But what did you do to deserve anger? You meant no harm. How can you make sense of this?

Step Two: look at yourself with the critic's eyes.
There's no other way to understand what motivates people who return delight with anger except to try to see what they're seeing. There's always a chance you've been insensitive or unaware of their mood when you bounced into their world full of jolly news. Maybe they just lost money in the stock market or kicked their toe against a door, in which case you might owe them an apology. But that's not who we're talking about. The people we're talking about people are typically putdown artists. Now, why would they be offended by your happiness? What is it you're doing wrong?

To find the answer, change the question to this: What do they see when they look at you? If you can imagine yourself in the position of a destructive critic watching you bubbling over with a childlike delight, the answer usually hits you right between the eyes: he won't give you the credit you're hoping for because, plain and simple, he doesn't want to. It has nothing to do with the quality of your idea. It has everything to do with his resentment.

Here's how one encyclopedia defines anger: 'Anger is a feeling related to one's perception of having been offended/wronged and a tendency to undo that wrongdoing by retaliation.' That is to say, you had no way of knowing it, but you just offended someone. But why would it offend anyone to see you enthusiastic? After all, you're not kicking his dog or slashing her tires. What's going on?

Because we pick up subtle clues, we know people better than we realize. You can get some amazing insights with this simple exercise:

Discovering a hidden drama
You're going to write a short dialogue between two people. Pick up a pen and on the top line of a blank sheet of paper write your name and after it, start writing down your discovery. Enjoy yourself. Write about your new great idea as if you were a kid. When you're done, move to the next line and write 'Critic:' See if you can become this angry critic and write down your reaction to the first lines of the drama. Then be yourself again, and answer the critic with your typical defense.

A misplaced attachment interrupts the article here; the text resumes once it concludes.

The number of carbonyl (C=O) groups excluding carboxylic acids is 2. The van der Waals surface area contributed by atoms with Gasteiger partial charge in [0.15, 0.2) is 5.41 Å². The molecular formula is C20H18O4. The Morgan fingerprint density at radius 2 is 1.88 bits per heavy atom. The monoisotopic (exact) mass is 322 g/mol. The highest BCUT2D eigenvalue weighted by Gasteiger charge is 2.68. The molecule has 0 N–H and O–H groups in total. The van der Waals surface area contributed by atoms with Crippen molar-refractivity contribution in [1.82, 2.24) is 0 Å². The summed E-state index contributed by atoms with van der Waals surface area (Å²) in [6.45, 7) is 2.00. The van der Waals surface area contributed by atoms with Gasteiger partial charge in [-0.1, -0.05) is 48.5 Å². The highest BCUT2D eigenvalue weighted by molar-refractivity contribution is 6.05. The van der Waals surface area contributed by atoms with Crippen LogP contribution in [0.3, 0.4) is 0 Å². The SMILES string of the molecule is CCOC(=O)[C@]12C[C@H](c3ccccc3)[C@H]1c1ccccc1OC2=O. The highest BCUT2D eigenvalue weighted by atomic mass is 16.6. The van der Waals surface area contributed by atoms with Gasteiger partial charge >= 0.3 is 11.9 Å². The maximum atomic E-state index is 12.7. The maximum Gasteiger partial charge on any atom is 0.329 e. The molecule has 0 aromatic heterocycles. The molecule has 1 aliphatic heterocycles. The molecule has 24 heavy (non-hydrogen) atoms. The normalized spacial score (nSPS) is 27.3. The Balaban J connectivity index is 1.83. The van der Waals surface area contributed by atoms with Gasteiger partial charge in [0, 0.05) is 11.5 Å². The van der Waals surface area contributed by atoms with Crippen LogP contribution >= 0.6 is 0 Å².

If you can keep up the dialogue for a few rounds you'll start to understand the critic's motives better than you ever imagined you could. More often than not, you'll see that you walked into a drama that has nothing to do with you -- but the critic believes it does. He feels wronged and has you mixed up with the culprit who wronged him. Often the critic is jealous. You might have a hard time believing that, because jealous people see you in a way you never see yourself. Sometimes, the critic wants the attention you're unwittingly demanding when you say 'Look at what I found!!' You might understand the critic's viewpoint in a flash. Or you might never know what set the critic off. All the same, looking for the motive behind the blow a critic dealt you is always useful.

What will all this get you?
Even if you don't figure out what made a critic do a really mean thing, you've shifted the attention to the right place. Instead of feeling uncertain, foolish or injured, noticing the oddness of a critic's behavior means you're acting like someone with very high self-esteem. People who keep their self-esteem continue to value their ideas even if a critic has tried to trash them because they sense the critic's anger and protect themselves. That means that by focusing your attention on what the critic is really doing, you might have just saved a really good idea. Too many quality ideas have been thrown into the trash for no good reason at all, just because their inventor got caught in the sights of a critic.

For that matter, a critic who is mean day after day can actually make you sick if you don't protect yourself. So how do you protect yourself?

Summary and Solution:
Good critic or bad critic, you should try hard to respond in the same way: put aside your sensitivity and try to replace it with curiosity. Instead of 'Ouch!' or 'No fair!' try thinking, 'What is this guy doing? And why?' With that in your mind, you'll be safe when you ask a critic the right questions. They're simple enough: ask them, without attitude, what they think is wrong with it, and what they suggest you do instead.

The results can be amazing. Often the critic is exposed: he has no idea what's wrong with it, and no suggestions for what you might do instead. You'll just get a lot of bluster and the critic will know he's been exposed. But even if someone manages to come up with some disdainful answers, all you have to do is nod with interest, even write them down. (That always gets a satisfying reaction. Try it and you'll see.) In any event, you're running the exchange, you're watching them, and your enthusiasm won't be dampened, just put aside and protected for a little while. If someone really tries to sabotage your enthusiasm when you're alert, they'll be disappointed when you stay cheerful. (Disappointing bad guys feels really good.)